Lyndel King jokingly calls herself the “grandmother” of the Twin Cities art scene.

No joke: After 40 years as director of the University of Minnesota’s Weisman Art Museum, King announced Tuesday she’s stepping down — but not until June 2020, so she can raise funds to ensure her successor has “a little extra money, which I never had, to start off.”

King was a true pioneer. There were few women leading museums when she became the Weisman’s director in 1981, three years after joining its staff.

More crucially, the Weisman simply didn’t exist before King. For nearly 60 years the museum’s collection was housed in rooms on the fourth floor of the university’s Northrop auditorium.

King gave renowned architect Frank Gehry his first major commission, and she raised $18 million to build the striking stainless-steel-and-brick home on the University of Minnesota’s East Bank campus that became an immediate Twin Cities landmark when it opened in 1993.

“From the very beginning, Lyndel promoted the need for a world-class university to have a world-class art museum on its campus,” Gehry said in a statement Tuesday. “She understood that the arts were a critical part of students’ education, and she dedicated herself to making this dream into a reality.

“I can tell you that the Weisman Art Museum exists because of her indomitable spirit, her intelligence, and her perseverance.”

Named for Minneapolis-born, Los Angeles-based collector Frederick Weisman — who donated $3.3 million for construction, plus $1 million worth of art — the museum put Gehry on the map, leading to bigger projects such as the Bilbao Guggenheim Museum in Spain. (The Weisman is sometimes called “Baby Bilbao.”)

In 2010-11, King and Gehry worked together again on a $14 million expansion that added new skylights and floors, Mississippi River views and more space for the museum’s collection, including masterpieces by Georgia O’Keeffe and a ceramics gallery inspired by her friend, master Minnesota potter Warren MacKenzie.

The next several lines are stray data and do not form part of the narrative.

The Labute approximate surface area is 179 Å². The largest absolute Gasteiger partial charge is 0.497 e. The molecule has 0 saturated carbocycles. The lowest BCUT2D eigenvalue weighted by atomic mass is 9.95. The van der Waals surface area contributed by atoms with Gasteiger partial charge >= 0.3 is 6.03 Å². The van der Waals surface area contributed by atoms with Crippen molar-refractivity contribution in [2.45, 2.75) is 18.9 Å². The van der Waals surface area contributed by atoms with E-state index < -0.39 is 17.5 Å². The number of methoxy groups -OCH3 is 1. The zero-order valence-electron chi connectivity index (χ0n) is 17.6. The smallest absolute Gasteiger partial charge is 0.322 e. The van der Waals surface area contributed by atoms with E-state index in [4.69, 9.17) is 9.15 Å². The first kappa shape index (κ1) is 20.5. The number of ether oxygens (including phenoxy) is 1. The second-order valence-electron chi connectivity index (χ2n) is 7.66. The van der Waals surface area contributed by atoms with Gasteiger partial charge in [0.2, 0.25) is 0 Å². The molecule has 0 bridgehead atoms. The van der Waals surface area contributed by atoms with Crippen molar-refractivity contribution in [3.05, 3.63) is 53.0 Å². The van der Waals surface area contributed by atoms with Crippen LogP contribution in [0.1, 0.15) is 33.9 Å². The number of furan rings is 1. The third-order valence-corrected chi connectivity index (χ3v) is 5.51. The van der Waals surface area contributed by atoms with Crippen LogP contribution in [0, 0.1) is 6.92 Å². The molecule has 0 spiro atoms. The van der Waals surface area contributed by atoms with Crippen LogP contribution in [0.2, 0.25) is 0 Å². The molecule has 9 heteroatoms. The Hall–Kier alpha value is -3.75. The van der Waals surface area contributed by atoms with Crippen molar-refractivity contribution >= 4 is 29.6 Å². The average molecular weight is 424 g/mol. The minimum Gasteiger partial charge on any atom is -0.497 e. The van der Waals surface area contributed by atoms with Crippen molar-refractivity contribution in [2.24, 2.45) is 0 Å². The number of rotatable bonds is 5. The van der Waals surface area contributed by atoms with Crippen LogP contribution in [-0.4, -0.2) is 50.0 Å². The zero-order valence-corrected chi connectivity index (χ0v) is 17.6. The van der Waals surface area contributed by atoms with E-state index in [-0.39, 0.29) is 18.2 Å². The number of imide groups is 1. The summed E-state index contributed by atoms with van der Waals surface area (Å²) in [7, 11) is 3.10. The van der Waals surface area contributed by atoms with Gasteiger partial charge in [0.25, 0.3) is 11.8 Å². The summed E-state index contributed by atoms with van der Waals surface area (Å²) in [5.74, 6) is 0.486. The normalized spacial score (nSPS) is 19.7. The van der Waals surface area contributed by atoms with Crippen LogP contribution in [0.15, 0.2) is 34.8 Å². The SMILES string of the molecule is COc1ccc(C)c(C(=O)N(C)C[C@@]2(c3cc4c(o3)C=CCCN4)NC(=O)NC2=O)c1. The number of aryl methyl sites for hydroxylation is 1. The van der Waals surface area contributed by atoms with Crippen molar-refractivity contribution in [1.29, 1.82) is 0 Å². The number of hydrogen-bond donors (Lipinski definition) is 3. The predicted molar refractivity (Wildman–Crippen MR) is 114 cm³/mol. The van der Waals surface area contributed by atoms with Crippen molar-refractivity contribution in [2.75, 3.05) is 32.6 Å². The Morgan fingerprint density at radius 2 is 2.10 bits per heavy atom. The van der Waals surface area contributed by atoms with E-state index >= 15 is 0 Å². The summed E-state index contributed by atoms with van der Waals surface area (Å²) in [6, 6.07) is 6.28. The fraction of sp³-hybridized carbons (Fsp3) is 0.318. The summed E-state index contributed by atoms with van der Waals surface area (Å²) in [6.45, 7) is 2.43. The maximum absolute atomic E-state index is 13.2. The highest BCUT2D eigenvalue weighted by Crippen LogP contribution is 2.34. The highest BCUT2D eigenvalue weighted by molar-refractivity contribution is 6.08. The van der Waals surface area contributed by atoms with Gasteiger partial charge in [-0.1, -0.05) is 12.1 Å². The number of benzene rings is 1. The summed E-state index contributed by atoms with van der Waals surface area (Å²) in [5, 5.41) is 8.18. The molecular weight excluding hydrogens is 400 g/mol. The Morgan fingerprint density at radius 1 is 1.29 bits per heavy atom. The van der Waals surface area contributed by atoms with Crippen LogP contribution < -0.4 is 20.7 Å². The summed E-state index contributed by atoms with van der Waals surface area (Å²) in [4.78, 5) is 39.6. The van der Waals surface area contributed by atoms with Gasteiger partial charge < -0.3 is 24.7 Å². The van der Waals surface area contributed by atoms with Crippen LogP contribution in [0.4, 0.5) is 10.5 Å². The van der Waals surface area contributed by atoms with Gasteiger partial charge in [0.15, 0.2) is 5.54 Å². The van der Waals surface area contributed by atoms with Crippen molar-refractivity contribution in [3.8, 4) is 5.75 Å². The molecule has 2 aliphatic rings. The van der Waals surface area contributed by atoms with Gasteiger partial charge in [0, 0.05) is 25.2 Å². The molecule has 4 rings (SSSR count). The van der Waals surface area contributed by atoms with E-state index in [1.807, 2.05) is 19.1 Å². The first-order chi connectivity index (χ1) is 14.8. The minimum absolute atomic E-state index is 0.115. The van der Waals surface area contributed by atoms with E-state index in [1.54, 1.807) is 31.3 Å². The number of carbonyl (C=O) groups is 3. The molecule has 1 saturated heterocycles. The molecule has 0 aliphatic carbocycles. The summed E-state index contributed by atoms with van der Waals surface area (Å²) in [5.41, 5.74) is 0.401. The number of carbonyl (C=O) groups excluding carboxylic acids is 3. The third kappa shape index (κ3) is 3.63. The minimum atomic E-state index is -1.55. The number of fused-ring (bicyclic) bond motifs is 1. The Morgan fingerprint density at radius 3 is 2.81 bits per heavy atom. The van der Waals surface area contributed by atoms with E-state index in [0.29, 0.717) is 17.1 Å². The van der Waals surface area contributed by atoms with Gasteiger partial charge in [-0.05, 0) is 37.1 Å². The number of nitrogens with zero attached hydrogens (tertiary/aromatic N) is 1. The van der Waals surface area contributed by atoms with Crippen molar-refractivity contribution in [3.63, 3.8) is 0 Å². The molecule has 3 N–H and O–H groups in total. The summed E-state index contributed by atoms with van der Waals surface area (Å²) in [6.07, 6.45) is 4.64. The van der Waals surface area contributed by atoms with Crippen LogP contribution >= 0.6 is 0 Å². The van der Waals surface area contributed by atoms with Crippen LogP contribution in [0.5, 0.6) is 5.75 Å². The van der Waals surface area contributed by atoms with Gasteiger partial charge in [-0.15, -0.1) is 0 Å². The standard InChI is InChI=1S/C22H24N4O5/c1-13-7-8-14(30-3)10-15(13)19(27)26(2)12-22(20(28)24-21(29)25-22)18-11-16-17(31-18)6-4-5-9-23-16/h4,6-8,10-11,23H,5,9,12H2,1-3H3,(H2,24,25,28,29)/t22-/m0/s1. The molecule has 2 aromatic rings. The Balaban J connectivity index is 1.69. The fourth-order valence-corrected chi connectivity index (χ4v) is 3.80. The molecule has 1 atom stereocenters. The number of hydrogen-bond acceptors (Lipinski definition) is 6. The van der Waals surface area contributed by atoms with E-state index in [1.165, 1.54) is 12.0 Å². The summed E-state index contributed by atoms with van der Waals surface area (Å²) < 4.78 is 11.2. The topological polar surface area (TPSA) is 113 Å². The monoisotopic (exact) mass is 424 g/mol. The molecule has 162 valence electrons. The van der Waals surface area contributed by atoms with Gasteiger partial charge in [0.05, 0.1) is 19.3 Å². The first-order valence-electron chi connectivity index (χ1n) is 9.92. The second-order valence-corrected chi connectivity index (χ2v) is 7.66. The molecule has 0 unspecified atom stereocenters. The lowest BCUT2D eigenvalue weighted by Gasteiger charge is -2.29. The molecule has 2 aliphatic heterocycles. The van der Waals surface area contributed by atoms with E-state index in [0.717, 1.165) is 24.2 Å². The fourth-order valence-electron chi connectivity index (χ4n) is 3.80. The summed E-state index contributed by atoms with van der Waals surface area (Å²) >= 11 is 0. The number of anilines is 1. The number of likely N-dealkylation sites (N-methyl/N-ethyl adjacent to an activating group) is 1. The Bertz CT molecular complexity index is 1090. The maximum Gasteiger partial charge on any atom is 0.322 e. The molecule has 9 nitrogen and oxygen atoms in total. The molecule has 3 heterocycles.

“To get to work with a real genius, not once but twice, is an opportunity not many people have in their lives,” King said of Gehry. “A huge gift to me. So much fun, and we had a great relationship and we still do.”

One of the first women elected to the Association of Art Museum Directors, King has overseen more than 200 exhibitions, including the recent “Prince From Minneapolis,” and acquired more than 16,000 works of art, nearly tripling the museum’s collection.

The search for a new director will commence next year, as King works on a capital campaign to endow her post in perpetuity.

“Lyndel’s vast knowledge and eloquent charm combined with her fierce devotion to art, its creation and creators, make her the engine that drives the Weisman,” said Robin Torgerson and Phil Rosenbloom, chairs of the museum’s advisory board.

King said she views her main accomplishment as less about the building and money, and more about the longer-term impact of the facilities.

“The museum is now a vital part of the teaching of the university,” said King, who recently won a fellowship with the American Academy in Rome to research a book about the development of university museums.

“We are preparing the art patrons we have in this community. That’s what makes me the most proud.”